Baseball coach Pete Shankle's minimally invasive spine surgery made him pain free for the first time in a year. “That surgery gave me my life back,” he says.
Pete Shankle of Durham has been athletic his whole life. In fact, he has coached baseball for more than three decades, most recently at Voyager Academy. He never had any major physical ailments, until one day while traveling he suddenly experienced debilitating back pain.
“I went to Boston to speak, and afterwards I just collapsed in bed,” he says. “I was in a hotel room for four days because I couldn’t move. Finally I got up, got on an airplane and flew back to Durham. I was thinking I would never coach baseball again.”
Shankle sought help at the Duke Spine Center, where he began physical therapy and a series of steroid injections to quell the pain. “But they discovered that I had a broken vertebrae, which would not allow the fluid to get where it needed to go. So the shots were not going to help,” he says.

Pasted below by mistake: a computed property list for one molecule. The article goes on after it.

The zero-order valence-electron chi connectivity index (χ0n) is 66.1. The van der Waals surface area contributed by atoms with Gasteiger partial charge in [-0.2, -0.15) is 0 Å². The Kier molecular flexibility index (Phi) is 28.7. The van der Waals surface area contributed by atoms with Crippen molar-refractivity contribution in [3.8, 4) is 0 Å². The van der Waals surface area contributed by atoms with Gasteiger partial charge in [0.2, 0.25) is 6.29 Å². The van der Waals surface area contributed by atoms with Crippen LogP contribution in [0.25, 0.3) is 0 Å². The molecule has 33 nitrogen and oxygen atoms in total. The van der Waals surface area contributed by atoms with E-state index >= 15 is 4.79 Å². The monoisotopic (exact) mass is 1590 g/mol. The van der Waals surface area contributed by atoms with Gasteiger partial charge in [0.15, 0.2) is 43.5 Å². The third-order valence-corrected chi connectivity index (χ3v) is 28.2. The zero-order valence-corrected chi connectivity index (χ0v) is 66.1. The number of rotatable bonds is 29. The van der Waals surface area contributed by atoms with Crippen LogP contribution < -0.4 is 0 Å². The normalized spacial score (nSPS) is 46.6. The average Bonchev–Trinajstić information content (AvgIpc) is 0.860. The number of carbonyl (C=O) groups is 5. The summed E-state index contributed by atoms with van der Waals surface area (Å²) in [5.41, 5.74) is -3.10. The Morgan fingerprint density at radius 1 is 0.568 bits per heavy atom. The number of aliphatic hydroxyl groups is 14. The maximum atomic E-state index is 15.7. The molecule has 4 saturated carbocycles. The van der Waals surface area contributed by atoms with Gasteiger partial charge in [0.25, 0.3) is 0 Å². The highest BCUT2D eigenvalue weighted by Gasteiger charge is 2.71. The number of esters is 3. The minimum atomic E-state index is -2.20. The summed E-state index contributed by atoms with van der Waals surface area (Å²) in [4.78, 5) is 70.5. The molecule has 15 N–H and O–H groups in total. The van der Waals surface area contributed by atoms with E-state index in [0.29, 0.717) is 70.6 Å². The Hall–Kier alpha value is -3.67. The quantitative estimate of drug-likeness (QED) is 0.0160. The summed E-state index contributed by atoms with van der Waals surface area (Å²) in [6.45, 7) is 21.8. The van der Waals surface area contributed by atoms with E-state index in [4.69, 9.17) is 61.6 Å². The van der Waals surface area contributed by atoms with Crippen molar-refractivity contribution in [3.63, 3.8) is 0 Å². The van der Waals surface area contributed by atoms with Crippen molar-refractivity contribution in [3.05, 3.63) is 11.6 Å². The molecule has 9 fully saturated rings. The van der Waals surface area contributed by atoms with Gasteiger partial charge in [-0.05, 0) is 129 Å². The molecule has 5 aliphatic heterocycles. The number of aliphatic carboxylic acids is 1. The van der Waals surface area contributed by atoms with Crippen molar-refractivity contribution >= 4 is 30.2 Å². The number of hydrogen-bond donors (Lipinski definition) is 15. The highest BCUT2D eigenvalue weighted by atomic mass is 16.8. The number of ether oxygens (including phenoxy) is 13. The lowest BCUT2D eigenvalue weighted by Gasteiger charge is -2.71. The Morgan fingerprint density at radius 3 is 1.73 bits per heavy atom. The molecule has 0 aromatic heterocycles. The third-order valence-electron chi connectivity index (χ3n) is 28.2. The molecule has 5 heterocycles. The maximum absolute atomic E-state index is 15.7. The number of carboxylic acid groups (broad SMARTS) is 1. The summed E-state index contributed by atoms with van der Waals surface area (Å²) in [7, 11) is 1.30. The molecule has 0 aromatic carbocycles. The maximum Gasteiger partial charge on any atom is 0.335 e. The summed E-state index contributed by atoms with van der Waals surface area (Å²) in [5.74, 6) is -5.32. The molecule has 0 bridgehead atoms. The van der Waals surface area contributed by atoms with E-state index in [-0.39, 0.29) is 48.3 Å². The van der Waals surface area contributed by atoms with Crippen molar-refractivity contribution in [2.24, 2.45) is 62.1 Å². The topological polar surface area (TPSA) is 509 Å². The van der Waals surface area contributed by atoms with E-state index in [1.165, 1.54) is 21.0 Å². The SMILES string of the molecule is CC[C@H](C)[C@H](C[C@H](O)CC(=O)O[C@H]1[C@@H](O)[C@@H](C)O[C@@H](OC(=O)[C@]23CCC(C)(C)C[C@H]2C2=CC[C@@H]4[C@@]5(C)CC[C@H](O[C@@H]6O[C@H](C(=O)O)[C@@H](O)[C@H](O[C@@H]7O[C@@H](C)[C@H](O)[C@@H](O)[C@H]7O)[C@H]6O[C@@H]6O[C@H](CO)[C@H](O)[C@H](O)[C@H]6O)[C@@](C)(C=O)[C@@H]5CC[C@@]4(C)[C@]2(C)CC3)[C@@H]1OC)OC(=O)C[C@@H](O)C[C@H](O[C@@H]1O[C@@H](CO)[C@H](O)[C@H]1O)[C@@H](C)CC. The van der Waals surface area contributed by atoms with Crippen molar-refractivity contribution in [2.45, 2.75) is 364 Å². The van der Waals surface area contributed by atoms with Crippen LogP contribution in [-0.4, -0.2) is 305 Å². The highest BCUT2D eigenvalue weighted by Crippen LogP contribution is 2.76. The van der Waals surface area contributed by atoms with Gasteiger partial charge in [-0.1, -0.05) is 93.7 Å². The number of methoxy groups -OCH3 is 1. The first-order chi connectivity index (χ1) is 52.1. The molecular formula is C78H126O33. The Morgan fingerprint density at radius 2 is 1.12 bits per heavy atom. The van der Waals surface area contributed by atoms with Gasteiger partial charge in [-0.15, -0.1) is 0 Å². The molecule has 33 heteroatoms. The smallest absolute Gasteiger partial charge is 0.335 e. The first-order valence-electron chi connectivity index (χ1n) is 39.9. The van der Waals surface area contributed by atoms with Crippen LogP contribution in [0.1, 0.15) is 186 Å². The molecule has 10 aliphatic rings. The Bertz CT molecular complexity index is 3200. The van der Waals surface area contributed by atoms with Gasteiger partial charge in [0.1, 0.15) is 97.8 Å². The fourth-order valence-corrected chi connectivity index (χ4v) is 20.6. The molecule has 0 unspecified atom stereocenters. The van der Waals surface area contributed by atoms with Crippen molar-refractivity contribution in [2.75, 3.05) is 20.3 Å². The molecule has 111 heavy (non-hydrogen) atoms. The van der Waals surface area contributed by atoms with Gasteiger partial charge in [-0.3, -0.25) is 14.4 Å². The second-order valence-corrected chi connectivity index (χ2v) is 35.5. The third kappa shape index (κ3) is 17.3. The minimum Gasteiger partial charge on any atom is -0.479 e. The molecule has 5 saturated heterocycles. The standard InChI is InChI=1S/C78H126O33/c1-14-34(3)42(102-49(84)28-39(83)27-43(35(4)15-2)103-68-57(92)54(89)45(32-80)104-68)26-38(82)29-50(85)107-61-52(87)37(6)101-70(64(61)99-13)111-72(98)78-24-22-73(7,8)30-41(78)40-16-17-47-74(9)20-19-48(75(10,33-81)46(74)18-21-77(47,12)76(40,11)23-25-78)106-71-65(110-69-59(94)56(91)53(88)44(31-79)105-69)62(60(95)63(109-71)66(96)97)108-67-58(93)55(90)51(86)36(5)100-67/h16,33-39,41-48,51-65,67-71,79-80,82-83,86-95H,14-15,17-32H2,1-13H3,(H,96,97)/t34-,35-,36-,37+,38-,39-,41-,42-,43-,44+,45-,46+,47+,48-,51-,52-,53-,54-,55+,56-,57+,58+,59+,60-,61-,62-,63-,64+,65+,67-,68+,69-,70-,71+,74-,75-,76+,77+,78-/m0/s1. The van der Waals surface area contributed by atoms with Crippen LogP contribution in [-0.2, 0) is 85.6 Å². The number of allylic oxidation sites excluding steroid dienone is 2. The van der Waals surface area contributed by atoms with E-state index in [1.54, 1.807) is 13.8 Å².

Shankle was scheduled for neurosurgery on his spine to remove the fragment of bone that had broken off. The bone fragment was putting pressure on a nerve in Shankle’s back.
Years ago, surgery to correct a problem like this was one required a long incision, stripping of muscle, and a significant recovery period. Today, neurosurgery specialists at the Duke Spine Center use a minimally invasive approach, involving a tiny incision and a much quicker recovery.
“Before the surgery, I was walking like this, dragging my foot around,” says Shankle, demonstrating his previous gait. “My lifestyle was gone. It was just gone. But right after the surgery, I felt so much better. I was walking up and down the stairs at Duke Hospital.”
Shankle says that the surgery made him pain free for the first time in a year. “That surgery gave me my life back,” he says.